Recent Projects

Atacama Desert, Desert, Mining Impacts on Adjacent Indigenous Communities

BOA Ltd. is working with two Canadian Environmental Consulting firms, as well as with Barefoot Productions, to clearly identify environmental issues from adjacent mining that impact adjacent indigenous Communities, engage in Consultation with the Communities and to establish dialogue amongst the mining operators and the Communities. This work is also the subject of a Feature Documentary produced by Barefoot Productions, Hollywood, CA.

Mount Polley Tailings Storage Facility Failure - 2014

The Mount Polley Tailings Storage Facility failed on August 4, 2014. BOA Ltd. was called in the day after the event and has been working with a Team of representatives from T'exelc - Williams Lake Indian Band, Xat'sull - Soda Creek First Nations and a Team of carefully chosen specialized Consultants. The principal role of BOA Ltd. was to to provide oversight to the Consultant Team and to assist higher level negotiations at Cabinet Minister levels.

Our first task was to Consult with Chief, Staff, Elders and Community Members. We then evaluated the range of issues that resulted from the TSF Failure and began to hire specially Firms in the fields of Ground Water, Ecotoxicology, Fresh Water Biology, Structural Engineering and Human Health Risk Assessment.

The work was carried at various levels, including Imperial Metals’ Senior Staff and Corporate Officers, a Table of Cabinet Ministers from the Government of British Columbia, Senior government Staff, and direct interface with the Consultant Team from Imperial Metals. We focused on defining the environmental issues, providing solutions to the issues and developing a highly intense monitoring program that covered off all ecological compartments that may have been impacted by the Spill. The Final Comprehensive Monitoring Plan is now in the process of implementation.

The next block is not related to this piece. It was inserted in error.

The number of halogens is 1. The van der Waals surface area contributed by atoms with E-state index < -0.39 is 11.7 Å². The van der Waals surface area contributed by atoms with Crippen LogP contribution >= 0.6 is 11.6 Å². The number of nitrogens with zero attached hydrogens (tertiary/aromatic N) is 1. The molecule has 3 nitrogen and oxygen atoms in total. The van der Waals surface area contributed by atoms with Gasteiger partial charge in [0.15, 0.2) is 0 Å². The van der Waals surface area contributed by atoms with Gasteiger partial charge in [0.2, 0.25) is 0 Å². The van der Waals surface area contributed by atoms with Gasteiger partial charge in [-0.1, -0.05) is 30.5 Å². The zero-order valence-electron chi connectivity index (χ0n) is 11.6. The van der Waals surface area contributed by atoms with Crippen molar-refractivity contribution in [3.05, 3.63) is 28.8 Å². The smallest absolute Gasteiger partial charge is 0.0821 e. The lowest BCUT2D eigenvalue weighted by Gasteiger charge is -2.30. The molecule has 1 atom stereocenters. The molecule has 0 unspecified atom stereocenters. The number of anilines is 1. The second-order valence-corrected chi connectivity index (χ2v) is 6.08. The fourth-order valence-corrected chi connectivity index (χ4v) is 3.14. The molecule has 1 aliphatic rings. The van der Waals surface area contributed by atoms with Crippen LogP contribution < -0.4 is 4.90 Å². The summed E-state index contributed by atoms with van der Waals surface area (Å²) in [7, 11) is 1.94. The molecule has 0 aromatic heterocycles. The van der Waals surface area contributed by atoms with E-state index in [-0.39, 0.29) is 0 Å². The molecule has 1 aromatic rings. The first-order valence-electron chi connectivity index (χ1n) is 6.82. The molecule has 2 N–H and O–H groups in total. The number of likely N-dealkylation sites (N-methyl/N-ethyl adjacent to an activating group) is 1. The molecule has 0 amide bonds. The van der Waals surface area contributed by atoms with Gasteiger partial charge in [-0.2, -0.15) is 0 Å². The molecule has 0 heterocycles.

Mount Polley - Olding Report 2011

We were retained, in 2011, by the T'exelc Williams Lake Indian Band, Xat'sull Soda Creek First Nations, and a major mining corporation, to undertake an independent review of a proposed mining activity involving a proposed discharge to a tributary to Quesnel Lake. This is the first time in British Columbia that a mining corporation and First Nations have undertaken a collaborative review of a single project together. The Final Report was prepared independently and delivered simultaneously to both First Nations and to the mining corporation. High standard recommendations were provided that ensured protection of traditional resources and sensitive fisheries habitat. The Final Report became widely known at the time of the MPMC TSF Failure in 2014 and is now referred to as The Olding Report.

BOA Ltd. was retained the day after the Mount Polley tailings storage failure. We identified key issues and brought in a Team of individually specified Environmental Firms to assess damages and to negotiate appropriate mitigation and restoration activities. The Team disciplines included fresh water ecology, ecotoxicology, contaminated site response, structural engineering, and mine site closure considerations. We worked directly with Chiefs, Elders, Staff, Cabinet Ministers and Corporate Officers.

Crofton Pulp Mill contaminant impacts on Halalt First Nation traditional foods

We were retained by Halalt First Nation to review literature on the effluent stream emitted by the Crofton Pulp Mill into the marine waters of Stuart Channel and into the Crofton airshed.  We further identified:

  • the absence of dioxin regulation and traditional food closures since the mill began operation in 1957 until the 1990's, during which time ocean and beach foods were being consumed;
  • the continued advisory to this day on Dungeness crab consumption due to previous dioxin contamination;
  • the need for a renewed human health risk assessment to be carried out for the Halalt Community